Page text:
- 7 May 2019 at 5:40 pm #558278Pavel DerkaMember
I’m sort of late to the party here, but thought I’d put one idea out. I’m away from woodwork for over twenty years now and have no experience with sharpening woodworking tools, but was a machinist and have used diamond plates extensively. It’s not mentioned how the OP was using his diamond plate, but if a diamond plate slows quickly in it’s cutting action, it sounds like the cutting fluid may not be used in enough quantity, or perhaps not being replenished enough during the cutting process. The fluid prevents the diamond plate from clogging up the cutting action.
While I believe that water is the normally recommended carrier fluid, I’ve always preferred the commercial honing fluid we had.
Lastly, for the finer stones, diamond paste speeds up the cutting process a great deal.9 May 2019 at 1:00 pm #559245Chicago_BillParticipant
I’m really glad to see this subject come up!
I’ve been using Norton waterstones (200, 1000, 4000/8000) and a Shapton 30000 for all of my sharpening. The 200 doesn’t see much use, great for shaping, overkill for sharpening.
I’ve been contemplating investing in some DMT continuous bench stones, but I think I’ll keep my Nortons. The Shapton is a splash & go that I keep dry when not in use. I store each NORTON in it’s own plastic bin with lid, covered with water. They’ve been stored that way for ~10 years now (changing the water at each use) with no ill effect on the stones that I can detect, and they are always ready to go.
NOTE: Clean/flatten the stones after each use & change the water. Leaving them with bits of steel/iron on them while in water will stain them (DOH! Lesson learned).
Flattening process that I use after each session (YMMV, disclaimers, etc):
I always have swarf streaks on my stones when I’m done sharpening, so I use them to determine when I’m done flattening (swarf gone = stone flat)
All of the following are done under a constant stream of water.
Scrub the used surface of the stone with my Norton flattening stone (large motions, use the whole of both stones). Each time I check to see if the swarf has been removed, I turn the stone 180 degrees to minimize skewing due to poor technique.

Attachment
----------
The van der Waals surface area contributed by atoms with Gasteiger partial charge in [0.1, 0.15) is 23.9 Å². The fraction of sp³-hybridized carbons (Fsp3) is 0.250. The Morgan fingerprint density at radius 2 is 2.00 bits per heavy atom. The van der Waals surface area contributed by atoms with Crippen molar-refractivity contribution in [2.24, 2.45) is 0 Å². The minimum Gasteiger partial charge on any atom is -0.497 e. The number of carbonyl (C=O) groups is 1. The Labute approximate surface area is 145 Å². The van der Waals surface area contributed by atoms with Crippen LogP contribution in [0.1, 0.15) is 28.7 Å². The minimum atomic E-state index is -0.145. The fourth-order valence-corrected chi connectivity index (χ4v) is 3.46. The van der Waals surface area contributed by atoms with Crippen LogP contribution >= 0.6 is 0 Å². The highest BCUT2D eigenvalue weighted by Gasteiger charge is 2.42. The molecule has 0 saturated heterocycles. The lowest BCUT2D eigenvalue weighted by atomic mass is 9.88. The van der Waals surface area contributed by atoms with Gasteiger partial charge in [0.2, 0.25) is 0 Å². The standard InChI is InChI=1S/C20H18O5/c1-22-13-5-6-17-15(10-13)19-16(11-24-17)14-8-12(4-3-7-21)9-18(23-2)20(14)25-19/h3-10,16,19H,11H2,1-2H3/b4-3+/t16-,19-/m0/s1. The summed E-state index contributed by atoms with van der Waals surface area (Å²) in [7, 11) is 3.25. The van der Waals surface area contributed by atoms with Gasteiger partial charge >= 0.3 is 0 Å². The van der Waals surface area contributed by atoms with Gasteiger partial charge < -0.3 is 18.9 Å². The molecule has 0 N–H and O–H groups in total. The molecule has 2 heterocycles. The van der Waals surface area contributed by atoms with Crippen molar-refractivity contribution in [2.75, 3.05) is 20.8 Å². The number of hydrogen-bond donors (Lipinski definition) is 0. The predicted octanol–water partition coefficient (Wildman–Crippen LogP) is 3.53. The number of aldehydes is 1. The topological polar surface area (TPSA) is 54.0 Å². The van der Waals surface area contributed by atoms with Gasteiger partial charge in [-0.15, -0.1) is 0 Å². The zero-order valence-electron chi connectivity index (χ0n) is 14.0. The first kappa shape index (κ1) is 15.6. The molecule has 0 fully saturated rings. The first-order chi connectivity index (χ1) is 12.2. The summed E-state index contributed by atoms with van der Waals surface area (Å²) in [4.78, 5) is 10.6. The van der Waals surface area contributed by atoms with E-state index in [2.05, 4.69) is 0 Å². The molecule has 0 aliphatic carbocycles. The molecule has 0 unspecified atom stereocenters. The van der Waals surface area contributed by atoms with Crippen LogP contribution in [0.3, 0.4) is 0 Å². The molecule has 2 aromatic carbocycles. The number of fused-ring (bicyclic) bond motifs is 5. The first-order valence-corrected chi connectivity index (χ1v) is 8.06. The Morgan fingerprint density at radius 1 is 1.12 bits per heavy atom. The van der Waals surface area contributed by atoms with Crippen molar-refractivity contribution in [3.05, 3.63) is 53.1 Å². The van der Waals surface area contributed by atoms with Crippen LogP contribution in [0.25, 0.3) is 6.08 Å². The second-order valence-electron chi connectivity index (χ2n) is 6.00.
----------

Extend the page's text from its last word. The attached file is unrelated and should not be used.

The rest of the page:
Get all of the stones flattened (swarf streaks gone).
This leaves a rough “factory finish” on the stones that will scratch the heck out of my mirrors. To dress (smooth) the now flattened stones:
I rub the 1k against the 4k and then the 8k surfaces (4/8 combination stone). This gets the 1k back to a 1k surface, and while the 4/8 stone may not be all the way back to 4/8, it’s much closer than the flattening stone finish.
Next up, I rub the 4k & 30K together. This gets the 4k back to it’s 4k self, and greatly improves the surface of the 30k(again compared to the “factory finish” from the flattening stone).
Finally, it’s the 8k & 30k to bring the 8k to its full spec & further improve the 30k.
Dressing each face only takes ~30 seconds.
I know it’s not perfect, and I imagine there are more than a few that are cringing at the thought of contaminating a higher grit stone with lower grit particles – I get it. Really, I do. But I don’t have the cash to buy a 2nd set of stones so that 1k only ever touches 1k, etc.
Constant running water & thorough rinsing are the best I have for now.
About the “mirror finish” – A mirror finish indicates that the surface is smooth, with tiny (if any) scratches in it. but that doesn’t mean that it’s flat. A sphere can be given a mirror finish.
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